Most high school players dream of receiving a scholarship to play college football. Unfortunately, most will not.

But there are some things you can do to improve your chances of getting one, and today I am sharing some tips with you that can do just that.

Let's dive right in.

1. Attend football camps. There is no better way to show university buses and scouts what you can do than in person.

There are national and regional camps out there that can give you a good exposure. Some of the top notch camps have lots of coaches from big hourly programs who watch (and sometimes coach) the exercises that high school players complete.

These camps also give you a chance to talk to coaches so they get a feel for who you are and your personality.

The camps also give you and maybe even your parents a chance to establish and build relationships with coaches from the college programs.

If you have a good idea of ​​where you would like to play, you should also go to the camps held by these schools. You can meet even "more" coaches at your "dream school" by going to the school camp.

Conditions are important in all walks of life and college football is no different.

Also try to get to camps that are supported by recruitment services like Scout.com and Rivals100.com. These camps place rankings that university buses place great emphasis on.

Underarmour hosts combine harvesters who are also respected by collegiate trainers.
Your chances of landing a scholarship increase enormously if you can get a decent ranking on one of these recruiting service player rankings.

2. Join the NCAA Qualification Center. - Registration with the NCAA Qualification Center helps you identify schools that you academically qualify to be a part of.

If you can, do this before the start of your junior year of high school. This helps prevent you from trying to go to schools that you may not even qualify for, which helps you spend your time more wisely throughout this process.

Once you have registered, you must update your information regularly with them. This will ensure that the guidance you receive from them remains accurate, otherwise you are wasting your time.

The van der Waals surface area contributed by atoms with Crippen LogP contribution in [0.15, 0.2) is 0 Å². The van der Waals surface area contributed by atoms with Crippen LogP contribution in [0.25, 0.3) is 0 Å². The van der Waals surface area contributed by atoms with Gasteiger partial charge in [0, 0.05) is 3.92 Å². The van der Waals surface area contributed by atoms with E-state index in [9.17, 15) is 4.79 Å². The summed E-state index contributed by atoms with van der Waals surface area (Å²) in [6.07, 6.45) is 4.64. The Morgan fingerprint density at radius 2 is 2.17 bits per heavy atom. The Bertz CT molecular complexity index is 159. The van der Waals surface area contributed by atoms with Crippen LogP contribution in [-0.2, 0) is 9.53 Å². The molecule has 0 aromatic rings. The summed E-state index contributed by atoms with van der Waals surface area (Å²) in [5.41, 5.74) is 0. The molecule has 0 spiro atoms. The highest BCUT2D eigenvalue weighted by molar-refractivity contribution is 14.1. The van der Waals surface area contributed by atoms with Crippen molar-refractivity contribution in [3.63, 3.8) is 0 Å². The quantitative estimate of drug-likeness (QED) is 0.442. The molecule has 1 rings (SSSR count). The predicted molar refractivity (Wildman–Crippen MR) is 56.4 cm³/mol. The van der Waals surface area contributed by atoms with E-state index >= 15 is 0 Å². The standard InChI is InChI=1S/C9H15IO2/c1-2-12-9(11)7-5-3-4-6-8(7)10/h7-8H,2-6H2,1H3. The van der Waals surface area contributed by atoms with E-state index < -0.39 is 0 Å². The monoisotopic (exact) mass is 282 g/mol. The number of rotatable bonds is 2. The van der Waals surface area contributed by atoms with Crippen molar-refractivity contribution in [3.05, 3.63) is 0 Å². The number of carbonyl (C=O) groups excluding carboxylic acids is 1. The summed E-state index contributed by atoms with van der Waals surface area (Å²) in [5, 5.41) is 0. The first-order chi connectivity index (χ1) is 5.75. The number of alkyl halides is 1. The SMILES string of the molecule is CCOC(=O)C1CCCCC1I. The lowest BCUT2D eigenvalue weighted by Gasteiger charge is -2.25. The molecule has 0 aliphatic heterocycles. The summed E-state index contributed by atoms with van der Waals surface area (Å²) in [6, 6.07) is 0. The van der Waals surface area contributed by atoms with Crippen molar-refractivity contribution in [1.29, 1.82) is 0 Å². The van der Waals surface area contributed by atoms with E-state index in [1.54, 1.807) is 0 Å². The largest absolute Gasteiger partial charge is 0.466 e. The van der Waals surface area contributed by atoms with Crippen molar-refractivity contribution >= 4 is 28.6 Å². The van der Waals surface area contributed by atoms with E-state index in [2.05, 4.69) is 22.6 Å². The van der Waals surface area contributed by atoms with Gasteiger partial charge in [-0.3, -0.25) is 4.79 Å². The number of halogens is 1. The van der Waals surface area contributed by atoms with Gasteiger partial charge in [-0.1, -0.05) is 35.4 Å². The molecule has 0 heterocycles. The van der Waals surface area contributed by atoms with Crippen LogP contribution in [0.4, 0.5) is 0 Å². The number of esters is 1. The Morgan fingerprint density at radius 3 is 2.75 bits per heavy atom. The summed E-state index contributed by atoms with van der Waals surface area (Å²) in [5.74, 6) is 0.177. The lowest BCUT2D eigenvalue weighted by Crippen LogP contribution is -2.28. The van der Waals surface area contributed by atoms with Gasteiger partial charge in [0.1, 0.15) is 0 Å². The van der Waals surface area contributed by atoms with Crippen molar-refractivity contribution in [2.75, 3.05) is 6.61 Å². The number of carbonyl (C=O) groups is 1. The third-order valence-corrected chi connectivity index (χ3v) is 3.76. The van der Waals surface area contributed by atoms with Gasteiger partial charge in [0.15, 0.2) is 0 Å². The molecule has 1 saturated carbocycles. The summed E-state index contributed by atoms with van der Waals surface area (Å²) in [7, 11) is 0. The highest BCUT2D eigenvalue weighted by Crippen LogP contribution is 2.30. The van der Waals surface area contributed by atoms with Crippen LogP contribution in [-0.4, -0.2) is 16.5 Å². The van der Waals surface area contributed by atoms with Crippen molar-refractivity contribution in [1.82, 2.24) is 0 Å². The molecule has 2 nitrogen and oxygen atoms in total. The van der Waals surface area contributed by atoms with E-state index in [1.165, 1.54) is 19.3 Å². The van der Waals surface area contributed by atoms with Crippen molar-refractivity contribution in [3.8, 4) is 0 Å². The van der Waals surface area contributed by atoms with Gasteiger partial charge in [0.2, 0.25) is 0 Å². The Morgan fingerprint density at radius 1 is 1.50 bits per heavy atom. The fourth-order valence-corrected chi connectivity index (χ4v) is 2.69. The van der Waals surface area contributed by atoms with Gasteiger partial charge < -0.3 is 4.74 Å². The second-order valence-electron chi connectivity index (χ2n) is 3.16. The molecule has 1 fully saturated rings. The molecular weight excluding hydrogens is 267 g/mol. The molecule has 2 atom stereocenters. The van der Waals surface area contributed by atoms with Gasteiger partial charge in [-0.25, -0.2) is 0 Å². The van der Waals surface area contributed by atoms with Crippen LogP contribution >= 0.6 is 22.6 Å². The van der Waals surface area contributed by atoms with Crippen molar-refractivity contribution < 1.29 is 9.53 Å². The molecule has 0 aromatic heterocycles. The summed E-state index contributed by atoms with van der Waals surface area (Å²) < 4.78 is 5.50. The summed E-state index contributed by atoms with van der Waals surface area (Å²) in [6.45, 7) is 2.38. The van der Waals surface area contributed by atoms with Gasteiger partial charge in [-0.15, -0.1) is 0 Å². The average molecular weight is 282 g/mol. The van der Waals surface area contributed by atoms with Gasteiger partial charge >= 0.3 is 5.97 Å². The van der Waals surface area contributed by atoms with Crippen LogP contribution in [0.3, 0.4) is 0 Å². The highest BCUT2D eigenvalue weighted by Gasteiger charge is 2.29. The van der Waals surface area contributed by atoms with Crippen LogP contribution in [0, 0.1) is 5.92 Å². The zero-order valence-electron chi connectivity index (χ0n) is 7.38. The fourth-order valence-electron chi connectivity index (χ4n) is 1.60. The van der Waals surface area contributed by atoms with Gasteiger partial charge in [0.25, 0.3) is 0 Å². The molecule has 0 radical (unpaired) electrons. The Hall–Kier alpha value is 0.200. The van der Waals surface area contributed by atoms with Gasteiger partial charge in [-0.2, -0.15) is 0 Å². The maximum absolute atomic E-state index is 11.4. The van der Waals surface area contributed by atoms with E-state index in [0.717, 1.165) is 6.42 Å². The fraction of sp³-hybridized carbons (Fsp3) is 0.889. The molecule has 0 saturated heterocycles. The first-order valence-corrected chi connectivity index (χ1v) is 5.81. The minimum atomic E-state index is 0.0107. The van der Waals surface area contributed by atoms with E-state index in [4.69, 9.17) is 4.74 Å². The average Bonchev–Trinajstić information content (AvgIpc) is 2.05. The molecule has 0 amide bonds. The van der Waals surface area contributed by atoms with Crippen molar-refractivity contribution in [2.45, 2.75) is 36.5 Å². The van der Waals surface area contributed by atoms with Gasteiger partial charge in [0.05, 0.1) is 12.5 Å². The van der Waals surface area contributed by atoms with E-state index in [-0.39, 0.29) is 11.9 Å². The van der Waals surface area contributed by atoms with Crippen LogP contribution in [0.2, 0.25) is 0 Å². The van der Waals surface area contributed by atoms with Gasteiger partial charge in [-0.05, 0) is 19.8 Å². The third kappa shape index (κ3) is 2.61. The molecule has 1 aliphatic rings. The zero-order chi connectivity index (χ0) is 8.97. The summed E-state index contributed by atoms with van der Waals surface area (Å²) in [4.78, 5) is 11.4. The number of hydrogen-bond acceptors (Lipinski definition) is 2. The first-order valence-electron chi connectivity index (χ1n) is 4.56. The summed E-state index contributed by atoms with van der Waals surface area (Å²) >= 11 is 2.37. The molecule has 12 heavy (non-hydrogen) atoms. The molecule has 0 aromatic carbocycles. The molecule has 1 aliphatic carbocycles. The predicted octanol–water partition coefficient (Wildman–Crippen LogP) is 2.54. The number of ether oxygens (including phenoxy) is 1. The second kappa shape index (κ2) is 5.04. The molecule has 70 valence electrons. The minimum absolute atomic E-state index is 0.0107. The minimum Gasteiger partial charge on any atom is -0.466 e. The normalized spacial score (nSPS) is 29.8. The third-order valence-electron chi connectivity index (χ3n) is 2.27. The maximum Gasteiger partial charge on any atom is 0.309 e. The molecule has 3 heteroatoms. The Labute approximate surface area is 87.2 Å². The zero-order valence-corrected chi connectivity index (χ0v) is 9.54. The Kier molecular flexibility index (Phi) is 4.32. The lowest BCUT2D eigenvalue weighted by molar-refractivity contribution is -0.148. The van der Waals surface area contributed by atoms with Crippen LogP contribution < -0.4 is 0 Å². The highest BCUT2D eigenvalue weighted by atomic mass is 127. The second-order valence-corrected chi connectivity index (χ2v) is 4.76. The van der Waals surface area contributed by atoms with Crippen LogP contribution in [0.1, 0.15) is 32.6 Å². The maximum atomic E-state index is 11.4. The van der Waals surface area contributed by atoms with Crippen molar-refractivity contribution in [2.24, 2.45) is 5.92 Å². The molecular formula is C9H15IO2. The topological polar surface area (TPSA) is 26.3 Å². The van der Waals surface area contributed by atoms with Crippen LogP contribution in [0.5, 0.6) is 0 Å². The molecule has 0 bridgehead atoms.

3. Find out your passion early on if you can. This may not help you get a scholarship, but it can help you ensure that the school you choose enables you to make a successful transition after football.

I encourage you to make an effort to find out your passion while going to high school. This will help you narrow down the schools you want to try to get into because you can focus on the schools that have good programs related to your passion.

I understand that your love and focus is football, but even if you make it a pro, you will be done playing in your early 30s if you are lucky enough to have a pro career that lasts that long. .

There is a lot of life left to live in that age. Think long term and make a smart move by focusing on schools that help you with your life after football.

If you are not sure how to do it, Googling "how to find your passion" is a good place to start. Go through the various exercises you will find online. Do not expect the answer to come to you immediately. It can take weeks, months or even years, so start this as early as your freshman or second year of high school (or even earlier) if you can.

4. Find out the level of football you can play realistically. Unfortunately, not everyone has the talent to play Division 1A football.

If you have Division II talent and speed, and you are going to USC and Notre Dame camps, you may be wasting your time; especially if you are heading into your senior year of high school.

To get a better idea of ​​where you are talented, try participating in some FBS (D1A), FCS (D1-AA), DII and DIII games at schools in your area. This allows you to observe the level of competition at each level first, so that you can make a more realistic assessment.

Then make a list of the schools you are interested in taking a closer look at. https://www.greenlabelspurchase.net

5. Examine the programs / schools you are interested in. Try to start steps before your junior year in high school if you can. That way, you will be able to go through this process without feeling rushed.k

Author's Bio: 

Once you have registered, you must update your information regularly with them. This will ensure that the guidance you receive from them remains accurate, otherwise you are wasting your time.